Career management – would your star shine better elsewhere?
The media regularly tell tales of rainmakers and star employees and lists of excellence are popular in every industry, not just wealth management. But often employers will seek out a star hire to find a year down the line that their success didn’t follow them. Why is this and what does it mean for your career particularly if you are thinking of a move?
I was recently asked by someone in their early career who had been promoted but was hungry for the next promotion, “when should I move? Is there a strategy?” I said be careful. If you have risen quickly in your organisation, it is more than just you. The people around you are supporting your success as well as the management structure which has developed a top down culture to help you and your peers internally do well. This is not the case everywhere.
A star, I said, will only shine if the organisation they are in supports them right down to their DNA. Certain cultures and personalities of companies will have better business chemistry for you than others. Businesses are like families with their own politics and for this reason not all of those businesses will work with or for you even if the media has proclaimed you a star. Some stars disappear without trace after a job move then find it difficult to shine again.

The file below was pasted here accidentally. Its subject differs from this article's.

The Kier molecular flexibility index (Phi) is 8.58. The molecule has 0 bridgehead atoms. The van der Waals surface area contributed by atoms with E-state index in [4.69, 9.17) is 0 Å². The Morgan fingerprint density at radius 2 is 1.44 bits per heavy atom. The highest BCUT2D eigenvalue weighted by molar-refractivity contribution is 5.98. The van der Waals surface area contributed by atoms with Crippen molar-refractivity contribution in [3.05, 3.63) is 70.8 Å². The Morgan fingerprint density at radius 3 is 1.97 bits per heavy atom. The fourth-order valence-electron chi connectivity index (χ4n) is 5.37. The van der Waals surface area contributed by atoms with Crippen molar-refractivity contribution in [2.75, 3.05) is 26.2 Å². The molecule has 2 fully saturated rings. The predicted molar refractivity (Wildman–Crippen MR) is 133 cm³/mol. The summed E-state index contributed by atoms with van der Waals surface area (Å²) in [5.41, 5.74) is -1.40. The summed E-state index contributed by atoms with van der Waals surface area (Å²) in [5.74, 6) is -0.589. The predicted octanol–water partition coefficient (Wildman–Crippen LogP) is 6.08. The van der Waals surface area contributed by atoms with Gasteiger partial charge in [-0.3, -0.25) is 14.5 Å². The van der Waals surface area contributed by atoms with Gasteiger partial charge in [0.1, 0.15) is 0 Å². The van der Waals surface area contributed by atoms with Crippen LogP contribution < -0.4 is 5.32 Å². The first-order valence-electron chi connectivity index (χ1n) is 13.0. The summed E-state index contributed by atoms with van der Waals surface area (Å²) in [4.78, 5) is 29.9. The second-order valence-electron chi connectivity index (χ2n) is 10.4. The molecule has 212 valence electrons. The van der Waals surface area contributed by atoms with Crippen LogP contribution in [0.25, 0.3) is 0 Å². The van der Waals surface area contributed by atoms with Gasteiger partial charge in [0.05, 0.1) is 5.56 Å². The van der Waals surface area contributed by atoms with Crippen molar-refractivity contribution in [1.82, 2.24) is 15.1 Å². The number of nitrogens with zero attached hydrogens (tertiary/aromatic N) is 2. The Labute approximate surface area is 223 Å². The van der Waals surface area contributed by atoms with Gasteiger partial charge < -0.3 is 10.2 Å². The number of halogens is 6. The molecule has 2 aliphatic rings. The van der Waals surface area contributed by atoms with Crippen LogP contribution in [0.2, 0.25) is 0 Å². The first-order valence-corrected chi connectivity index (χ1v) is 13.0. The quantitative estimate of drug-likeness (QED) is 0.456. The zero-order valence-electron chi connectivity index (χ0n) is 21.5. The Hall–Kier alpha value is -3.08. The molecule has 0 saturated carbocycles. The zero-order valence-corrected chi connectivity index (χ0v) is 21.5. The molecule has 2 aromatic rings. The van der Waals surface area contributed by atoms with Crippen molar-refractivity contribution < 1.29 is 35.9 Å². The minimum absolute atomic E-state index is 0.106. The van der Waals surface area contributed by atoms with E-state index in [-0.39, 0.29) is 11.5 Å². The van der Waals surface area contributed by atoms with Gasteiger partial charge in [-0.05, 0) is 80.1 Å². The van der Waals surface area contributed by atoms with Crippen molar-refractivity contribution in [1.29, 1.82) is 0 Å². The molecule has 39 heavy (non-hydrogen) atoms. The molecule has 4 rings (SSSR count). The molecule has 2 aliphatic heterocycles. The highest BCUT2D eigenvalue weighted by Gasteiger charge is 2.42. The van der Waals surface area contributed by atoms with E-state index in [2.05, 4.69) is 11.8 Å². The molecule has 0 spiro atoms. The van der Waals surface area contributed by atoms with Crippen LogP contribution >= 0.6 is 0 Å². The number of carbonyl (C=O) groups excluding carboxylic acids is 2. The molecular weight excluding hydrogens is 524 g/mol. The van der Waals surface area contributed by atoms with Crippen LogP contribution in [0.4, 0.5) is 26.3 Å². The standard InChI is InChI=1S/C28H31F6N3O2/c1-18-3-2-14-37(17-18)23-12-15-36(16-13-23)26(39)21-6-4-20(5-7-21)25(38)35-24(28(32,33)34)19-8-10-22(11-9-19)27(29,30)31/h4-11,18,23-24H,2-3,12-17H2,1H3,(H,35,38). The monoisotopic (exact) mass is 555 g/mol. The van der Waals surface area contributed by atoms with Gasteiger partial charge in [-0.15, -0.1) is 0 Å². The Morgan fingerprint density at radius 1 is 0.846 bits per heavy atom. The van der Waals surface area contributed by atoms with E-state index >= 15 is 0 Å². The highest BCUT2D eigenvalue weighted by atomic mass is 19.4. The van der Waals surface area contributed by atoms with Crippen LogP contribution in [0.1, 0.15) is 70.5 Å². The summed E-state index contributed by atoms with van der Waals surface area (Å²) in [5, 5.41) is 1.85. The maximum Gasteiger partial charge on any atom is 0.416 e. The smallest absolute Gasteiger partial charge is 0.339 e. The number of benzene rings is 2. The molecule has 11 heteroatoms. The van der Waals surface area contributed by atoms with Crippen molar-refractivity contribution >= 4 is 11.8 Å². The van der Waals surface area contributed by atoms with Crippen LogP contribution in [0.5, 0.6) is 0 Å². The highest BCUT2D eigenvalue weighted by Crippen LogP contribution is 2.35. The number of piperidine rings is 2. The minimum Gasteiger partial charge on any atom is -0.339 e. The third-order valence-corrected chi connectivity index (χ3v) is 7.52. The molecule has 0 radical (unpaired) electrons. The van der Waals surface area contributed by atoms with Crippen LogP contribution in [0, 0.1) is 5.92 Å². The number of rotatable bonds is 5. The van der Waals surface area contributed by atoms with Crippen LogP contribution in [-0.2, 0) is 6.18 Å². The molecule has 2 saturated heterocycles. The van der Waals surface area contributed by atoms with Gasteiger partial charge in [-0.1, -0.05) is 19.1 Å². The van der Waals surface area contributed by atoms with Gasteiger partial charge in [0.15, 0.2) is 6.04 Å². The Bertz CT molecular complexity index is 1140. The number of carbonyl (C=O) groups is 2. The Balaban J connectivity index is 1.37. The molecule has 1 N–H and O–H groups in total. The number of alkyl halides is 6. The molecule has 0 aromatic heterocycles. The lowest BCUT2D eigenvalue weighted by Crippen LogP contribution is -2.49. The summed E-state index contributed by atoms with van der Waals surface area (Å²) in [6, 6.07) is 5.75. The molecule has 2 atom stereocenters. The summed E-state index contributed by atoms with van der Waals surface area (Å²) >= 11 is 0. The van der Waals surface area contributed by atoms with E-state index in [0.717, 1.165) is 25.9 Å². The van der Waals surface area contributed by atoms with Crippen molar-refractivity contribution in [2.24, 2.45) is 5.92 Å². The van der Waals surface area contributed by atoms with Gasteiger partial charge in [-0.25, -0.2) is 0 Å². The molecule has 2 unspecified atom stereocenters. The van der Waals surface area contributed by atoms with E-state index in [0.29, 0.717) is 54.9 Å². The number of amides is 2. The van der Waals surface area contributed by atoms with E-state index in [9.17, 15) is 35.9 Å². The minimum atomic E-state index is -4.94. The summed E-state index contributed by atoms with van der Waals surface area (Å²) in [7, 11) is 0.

My advice was: rather than review the job pages for magical jobs which may not work for you, why not look at where you are now. Do a bit of boss management, perhaps work out which bosses you get on with better with and work out a transfer to a different department. You could also explain your thirst for more to your boss and explain what you like about your job. Ask them to help you. Also ask for challenges and ways to prove your worth. Network with other bosses in the company and ask for their help or sponsoring. Document your bottom line impacts and look at ways to improve your business cashflow so that you can improve your chances and be that shining star, for far longer.
Ultimately also don’t be too self-serving. Make sure you have a collective plan that perhaps helps your company earn more income and your peers progress aswell. Sometime you could think about your bosses just a little. A bunch of flowers here. An interesting book or a bottle of wine perhaps. Then your star won’t have to try to shine better elsewhere.
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For more information, contact Marisa Barton at Mbarton@citywealthmag.com
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